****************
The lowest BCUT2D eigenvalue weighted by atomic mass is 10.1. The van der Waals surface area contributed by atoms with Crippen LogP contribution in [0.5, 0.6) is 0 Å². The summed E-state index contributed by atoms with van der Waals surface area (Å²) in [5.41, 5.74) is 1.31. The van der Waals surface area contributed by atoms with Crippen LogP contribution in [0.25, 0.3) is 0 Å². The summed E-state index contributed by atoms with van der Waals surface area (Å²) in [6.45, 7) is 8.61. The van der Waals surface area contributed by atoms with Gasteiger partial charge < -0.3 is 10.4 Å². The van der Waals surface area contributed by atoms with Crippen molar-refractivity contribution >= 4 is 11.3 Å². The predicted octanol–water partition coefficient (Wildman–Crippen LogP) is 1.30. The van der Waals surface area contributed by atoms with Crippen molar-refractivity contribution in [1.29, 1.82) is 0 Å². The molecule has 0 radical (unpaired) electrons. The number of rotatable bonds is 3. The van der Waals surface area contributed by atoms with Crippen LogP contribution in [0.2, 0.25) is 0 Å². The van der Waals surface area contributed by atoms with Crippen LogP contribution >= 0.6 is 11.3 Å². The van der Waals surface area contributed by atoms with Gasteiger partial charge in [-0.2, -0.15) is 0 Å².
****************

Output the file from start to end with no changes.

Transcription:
The lowest BCUT2D eigenvalue weighted by atomic mass is 10.1. The van der Waals surface area contributed by atoms with Crippen LogP contribution in [0.5, 0.6) is 0 Å². The summed E-state index contributed by atoms with van der Waals surface area (Å²) in [5.41, 5.74) is 1.31. The van der Waals surface area contributed by atoms with Crippen LogP contribution in [0.25, 0.3) is 0 Å². The summed E-state index contributed by atoms with van der Waals surface area (Å²) in [6.45, 7) is 8.61. The van der Waals surface area contributed by atoms with Gasteiger partial charge < -0.3 is 10.4 Å². The van der Waals surface area contributed by atoms with Crippen molar-refractivity contribution >= 4 is 11.3 Å². The predicted octanol–water partition coefficient (Wildman–Crippen LogP) is 1.30. The van der Waals surface area contributed by atoms with Crippen molar-refractivity contribution in [1.29, 1.82) is 0 Å². The molecule has 0 radical (unpaired) electrons. The number of rotatable bonds is 3. The van der Waals surface area contributed by atoms with Crippen LogP contribution in [0.2, 0.25) is 0 Å². The van der Waals surface area contributed by atoms with Crippen LogP contribution >= 0.6 is 11.3 Å². The van der Waals surface area contributed by atoms with Gasteiger partial charge in [-0.2, -0.15) is 0 Å².